>> Ruinas de Copán | Eat the World NYC

25 February 2019

Ruinas de Copán


Come on the right Saturday night to Ruinas de Copán and you might walk into a performance by famous Honduran Garifuna band Bodoma, playing into the wee hours of the morning. Come a little earlier on that Saturday, after the lunch rush, and you might see the woman running the dining room also catering to her children, feeding the baby and letting an older son hook up a video console to one of the flat screens.

From breakfast in the morning until the early morning of the next day, this Mott Haven restaurant goes through quite a bit of change and caters to the needs of just about everyone. Besides Hondurans and Garifuna people (groups that have a lot of overlap), the restaurant has the entire neighborhood in mind and does offer other meals, but the focal points of the menu have a distinctly Honduran feel to them. The two photos on each side of the name on the restaurant's awning might best describe what is inside, the flag of Honduras, and a bucket of beers.

I was here for the flag and in that respect, the food. The antojito most synonymous with Honduras is certainly the baleada ($3, above and below). Here the fluffy tortilla steals the show as it should, the savory beans, cheese, and cream inside play backup. These beauties have an eating culture very similar to what tacos have in México, find them sold by vendors on the street, out of front windows in restaurants, or sit down for them at lunch and dinner.

Sometimes people will fill them with meats and make a more hearty meal, but I wanted to sample other things on the menu and opted for the simple.

While you are eating, even on a weekday afternoon, you will probably notice the full bar that centers the place. The steam table lives in the front, but the bar serves the back, where more dining tables and two billiard tables are situated. This is the space that is rearranged when love performances are going on, and the place where late nights are spent. They have beers from Honduras like Salva Vida (see below) and Port Royal, but this is just the tip of the iceberg.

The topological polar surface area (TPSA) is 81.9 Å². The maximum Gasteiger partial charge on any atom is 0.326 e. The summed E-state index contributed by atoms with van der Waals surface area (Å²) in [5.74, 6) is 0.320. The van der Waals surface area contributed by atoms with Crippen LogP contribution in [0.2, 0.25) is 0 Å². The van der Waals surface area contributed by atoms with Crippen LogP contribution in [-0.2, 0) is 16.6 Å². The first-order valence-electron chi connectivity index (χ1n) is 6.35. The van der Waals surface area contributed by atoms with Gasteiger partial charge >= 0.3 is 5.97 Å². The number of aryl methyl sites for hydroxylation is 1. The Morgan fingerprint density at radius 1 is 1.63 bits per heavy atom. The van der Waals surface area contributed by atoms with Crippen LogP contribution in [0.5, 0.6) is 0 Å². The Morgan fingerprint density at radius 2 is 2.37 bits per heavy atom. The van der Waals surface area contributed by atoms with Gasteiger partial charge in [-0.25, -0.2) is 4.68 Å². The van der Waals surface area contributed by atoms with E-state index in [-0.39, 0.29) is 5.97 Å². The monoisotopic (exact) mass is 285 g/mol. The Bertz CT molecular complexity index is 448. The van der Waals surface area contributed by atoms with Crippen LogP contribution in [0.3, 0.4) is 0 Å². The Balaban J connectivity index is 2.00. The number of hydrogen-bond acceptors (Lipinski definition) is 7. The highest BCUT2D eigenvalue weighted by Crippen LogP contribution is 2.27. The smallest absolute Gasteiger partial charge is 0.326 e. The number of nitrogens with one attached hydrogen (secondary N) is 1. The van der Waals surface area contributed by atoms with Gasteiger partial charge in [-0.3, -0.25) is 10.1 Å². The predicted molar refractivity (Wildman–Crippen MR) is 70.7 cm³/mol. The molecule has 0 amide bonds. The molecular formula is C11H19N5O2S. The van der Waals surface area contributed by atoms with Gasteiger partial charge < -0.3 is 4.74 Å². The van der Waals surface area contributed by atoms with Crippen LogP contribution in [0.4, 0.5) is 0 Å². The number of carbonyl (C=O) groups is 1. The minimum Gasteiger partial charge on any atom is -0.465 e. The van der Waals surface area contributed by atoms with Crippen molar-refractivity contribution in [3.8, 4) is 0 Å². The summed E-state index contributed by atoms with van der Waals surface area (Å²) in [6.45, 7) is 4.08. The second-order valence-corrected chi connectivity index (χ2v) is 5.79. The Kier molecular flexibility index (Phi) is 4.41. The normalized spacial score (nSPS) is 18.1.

On Friday and Saturday night, Ruinas de Copán closes at 4am, allowing plenty of time for reveling. On this day I was happy to have the beer to accompany my late lunch, but I was more interested in the Honduran-style tamales and the sleepy daytime vibe. If a Mexican tamal is more masa than lard, a Honduran tamal ($3, below) is the opposite, and larger.

The interior is filled with pork meat (and some bones, be careful), but also potatoes and rice, making for a starchy carb-y brick. Once ordered, it arrives within a minute, having been stewing for hours and ready to go. This preparation causes it to fall apart when touched and melt in your mouth, each bite full of flavor from all that stewing. While tamales are eaten daily in Honduras, a large bag of them will show up in family homes during Christmas, the focus of the meal and a reason to celebrate. No matter day, the tamal is important.

In its most famous form in México, an enchilada consists of corn tortillas wrapped around meat and peppers and other ingredients, usually smothered in sauce and covered with cheese and/or cream. A Honduran enchilada resembles what Mexicans call a tostada though, an antojito formed on a base of a fried tortilla.

Ingredients are much different, this one here ($3 each, above and below) consists of slightly sweet ground beef in a tomato sauce and quite a bit of chopped up vegetables and crumbled cheese. A hard-boiled egg is cut in half and put on top.

Versions I had in Honduras sometimes had layers of sweet plantain or potatoes, but here it remains fairly light and goes down easy.

The feel is good here. I look forward to taking a friend and challenging others on the pool table after a few cervezas hondureñas and maybe some rum. Maybe we will stay for a show and dance until 4am. I would not bet on this, but maybe.

Ruinas de Copan Restaurant Menu, Reviews, Photos, Location and Info - Zomato

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